ALIQUIPPA (KDKA) — Beaver County Sheriff George David flashed a broad smile and gave a thumbs-up victory sign after a seven-women, five-man jury acquitted him on four separate charges Friday afternoon.
He faced counts of making terroristic threats, witness intimidation and simple assault.READ MORE: 12-Year-Old Girl From Pennsylvania Need 42 Stitches After Suspected Shark Attack In Maryland
KDKA’s Ralph Iannotti Reports:
The verdict culminated a five-day trial, in which the 67-year-old David took the stand in his own defense, saying he never pulled a gun on the alleged victim, and never threatened him.
State Police arrested David more than two years ago after John Vranesevich, of the Beaver Countian, told investigators that David waved a gun in his face and threatened to kill him during a meeting in 2012.
The jury today returned the verdict around 5 p.m., after about an hour of deliberations.
Sheriff David, with his wife at his side, told reporters after the verdict, “It shows you how far a lie can go. Took two years and three months. It was a lie from the beginning, the jury seen it, it just took a while for it to come out.”
Even though David has been under house arrest, he said he never was actually off the job, though he was not allowed in his office in the Beaver County Courthouse.
He said, “I was working from my house. I kept working, and I’m proud of that.”
Vranesevich was not in the courtroom when the jury read the verdict.
Closing arguments wrapped up just before 3 p.m. Friday.
Prosecutors put on three rebuttal witnesses Friday morning before resting their case. The judge then gave the jury final instructions.
During closing arguments, defense attorney Lee Rothman argued that because of the alleged political motives of some of the parties involved in the dispute between the sheriff and online reporter Vranesevich, there’s enough reasonable doubt in this case.READ MORE: Penn State University Now Requiring Masks On All Campuses While Indoors
“This case is filled with pause and hesitation,” argued Rothman. “He’d pull out a weapon with two other deputies present? Then, let him go on his way? It’s absurd.”
But prosecutor Laurel Brandstetter argued the sheriff, even though he denied the threats, was indeed capable of making those threats.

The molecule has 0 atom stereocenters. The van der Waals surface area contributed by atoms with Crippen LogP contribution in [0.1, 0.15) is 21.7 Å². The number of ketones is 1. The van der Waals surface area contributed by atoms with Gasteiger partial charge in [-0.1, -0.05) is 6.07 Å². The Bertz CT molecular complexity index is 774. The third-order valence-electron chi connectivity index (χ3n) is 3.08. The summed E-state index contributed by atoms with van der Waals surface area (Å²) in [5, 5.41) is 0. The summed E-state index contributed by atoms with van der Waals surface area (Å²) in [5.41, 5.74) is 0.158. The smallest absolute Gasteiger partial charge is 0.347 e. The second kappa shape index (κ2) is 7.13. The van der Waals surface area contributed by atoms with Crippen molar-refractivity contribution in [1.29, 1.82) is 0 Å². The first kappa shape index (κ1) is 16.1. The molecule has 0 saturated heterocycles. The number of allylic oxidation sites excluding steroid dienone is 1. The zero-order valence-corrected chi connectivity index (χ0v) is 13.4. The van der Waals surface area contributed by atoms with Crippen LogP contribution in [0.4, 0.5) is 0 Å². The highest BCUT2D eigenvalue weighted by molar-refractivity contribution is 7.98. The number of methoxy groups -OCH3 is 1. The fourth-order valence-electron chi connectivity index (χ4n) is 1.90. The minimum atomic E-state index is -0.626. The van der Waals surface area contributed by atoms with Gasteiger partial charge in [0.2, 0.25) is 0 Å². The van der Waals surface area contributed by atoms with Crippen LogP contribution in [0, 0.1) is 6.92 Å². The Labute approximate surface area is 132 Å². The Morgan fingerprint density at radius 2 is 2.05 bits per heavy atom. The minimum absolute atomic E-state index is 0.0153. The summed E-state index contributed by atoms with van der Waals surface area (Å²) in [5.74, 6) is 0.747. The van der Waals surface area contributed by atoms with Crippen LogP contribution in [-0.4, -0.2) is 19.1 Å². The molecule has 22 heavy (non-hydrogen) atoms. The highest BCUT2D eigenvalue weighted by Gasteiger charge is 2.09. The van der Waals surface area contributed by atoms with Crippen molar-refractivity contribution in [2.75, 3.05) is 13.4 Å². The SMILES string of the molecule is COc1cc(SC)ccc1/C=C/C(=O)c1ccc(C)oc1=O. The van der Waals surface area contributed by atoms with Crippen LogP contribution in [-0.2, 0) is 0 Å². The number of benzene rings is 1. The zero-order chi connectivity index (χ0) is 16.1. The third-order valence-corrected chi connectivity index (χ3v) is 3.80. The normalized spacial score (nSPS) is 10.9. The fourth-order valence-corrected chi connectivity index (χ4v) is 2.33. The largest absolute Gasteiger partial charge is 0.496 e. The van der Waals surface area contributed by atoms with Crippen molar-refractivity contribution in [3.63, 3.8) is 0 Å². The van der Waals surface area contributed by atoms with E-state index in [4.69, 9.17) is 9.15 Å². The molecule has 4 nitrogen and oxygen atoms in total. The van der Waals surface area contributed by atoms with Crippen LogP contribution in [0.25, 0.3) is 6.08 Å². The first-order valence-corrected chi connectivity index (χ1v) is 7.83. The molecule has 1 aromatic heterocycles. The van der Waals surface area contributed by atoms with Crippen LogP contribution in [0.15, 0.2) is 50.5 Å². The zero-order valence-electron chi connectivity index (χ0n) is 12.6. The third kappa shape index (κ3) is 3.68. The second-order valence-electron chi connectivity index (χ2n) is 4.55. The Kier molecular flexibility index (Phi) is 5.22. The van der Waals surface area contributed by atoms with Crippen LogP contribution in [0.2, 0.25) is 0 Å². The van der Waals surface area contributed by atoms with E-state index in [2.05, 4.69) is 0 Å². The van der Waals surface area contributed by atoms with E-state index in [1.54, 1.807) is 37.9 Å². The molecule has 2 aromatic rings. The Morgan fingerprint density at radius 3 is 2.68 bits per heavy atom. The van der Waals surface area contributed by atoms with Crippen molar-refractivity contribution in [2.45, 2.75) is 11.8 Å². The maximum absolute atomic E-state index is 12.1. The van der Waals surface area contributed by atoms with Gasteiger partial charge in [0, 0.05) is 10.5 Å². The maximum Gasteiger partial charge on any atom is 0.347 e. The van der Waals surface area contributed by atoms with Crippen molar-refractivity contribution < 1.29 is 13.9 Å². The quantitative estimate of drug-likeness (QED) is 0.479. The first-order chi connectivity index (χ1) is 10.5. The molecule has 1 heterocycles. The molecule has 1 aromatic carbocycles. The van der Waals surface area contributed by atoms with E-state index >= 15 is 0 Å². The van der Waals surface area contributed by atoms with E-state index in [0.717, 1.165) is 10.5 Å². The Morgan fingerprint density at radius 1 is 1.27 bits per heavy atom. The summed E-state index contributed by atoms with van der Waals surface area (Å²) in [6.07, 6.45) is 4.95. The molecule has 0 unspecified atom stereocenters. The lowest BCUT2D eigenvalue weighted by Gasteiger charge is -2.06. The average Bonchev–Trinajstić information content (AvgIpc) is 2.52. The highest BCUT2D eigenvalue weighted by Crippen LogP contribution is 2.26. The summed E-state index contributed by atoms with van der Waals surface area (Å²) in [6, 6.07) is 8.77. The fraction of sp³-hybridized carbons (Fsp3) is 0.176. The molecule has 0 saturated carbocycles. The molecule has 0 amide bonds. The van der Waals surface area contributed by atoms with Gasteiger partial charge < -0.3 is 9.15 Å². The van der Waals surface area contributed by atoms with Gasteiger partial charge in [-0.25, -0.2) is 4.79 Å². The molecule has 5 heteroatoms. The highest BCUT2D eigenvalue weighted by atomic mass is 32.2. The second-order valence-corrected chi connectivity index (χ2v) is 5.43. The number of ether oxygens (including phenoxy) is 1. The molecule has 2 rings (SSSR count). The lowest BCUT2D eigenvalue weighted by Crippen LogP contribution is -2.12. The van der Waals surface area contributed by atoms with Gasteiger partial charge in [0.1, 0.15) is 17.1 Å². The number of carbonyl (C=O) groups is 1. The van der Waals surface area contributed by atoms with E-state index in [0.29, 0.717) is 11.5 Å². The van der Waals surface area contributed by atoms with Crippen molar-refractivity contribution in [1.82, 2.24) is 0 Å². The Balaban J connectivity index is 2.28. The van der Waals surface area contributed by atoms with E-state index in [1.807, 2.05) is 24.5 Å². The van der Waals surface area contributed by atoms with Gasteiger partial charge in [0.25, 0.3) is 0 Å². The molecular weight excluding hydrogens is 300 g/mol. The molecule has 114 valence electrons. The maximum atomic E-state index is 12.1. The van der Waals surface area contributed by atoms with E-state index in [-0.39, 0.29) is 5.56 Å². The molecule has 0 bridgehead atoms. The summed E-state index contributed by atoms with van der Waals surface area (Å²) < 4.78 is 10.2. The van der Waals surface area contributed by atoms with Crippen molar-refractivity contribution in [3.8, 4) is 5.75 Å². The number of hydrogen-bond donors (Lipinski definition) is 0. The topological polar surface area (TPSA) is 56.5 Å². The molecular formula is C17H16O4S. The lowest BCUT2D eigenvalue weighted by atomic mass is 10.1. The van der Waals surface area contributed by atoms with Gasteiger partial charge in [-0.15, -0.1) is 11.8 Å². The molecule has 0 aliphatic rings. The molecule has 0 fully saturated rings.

“You have a man in a uniform, bragging about a blackjack, waving a gun,” said the prosecutor. “That’s the threat. It’s the entire meeting. It was a show of force.”
The jury was charged with deciding whether the sheriff was guilty of making terroristic threats, simple assault by physical menace and witness intimidation. They found him not guilty on all counts.
A conviction on any of those charges would not have meant an automatic removal from office. The law is only specific about automatic removal from office upon conviction of felonies. David’s charges were misdemeanors.
KDKA’s Harold Hayes Reports:
Thursday, David took the stand in his own defense.
He testified that Vranesevich told him his story was the first step in bringing down a public official.
Ambridge Police Chief James Mann was called to the stand Thursday morning before David’s testimony. Mann testified that David once asked him whether he could use his influence to reinstate online reporter Vranesevich’s partner, Brad Davis. Davis, a former Ambridge Police officer, had been suspended for “horsing around” with another officer early on Christmas morning in 2011.
David was also accused of threatening to cut off the hands of a political campaign worker.
Initially, David was facing 11 misdemeanor charges including obstruction of justice, intimating witnesses and terroristic threats.MORE NEWS: Community Leaders Offer Solutions To Curb Violent Crime In Pittsburgh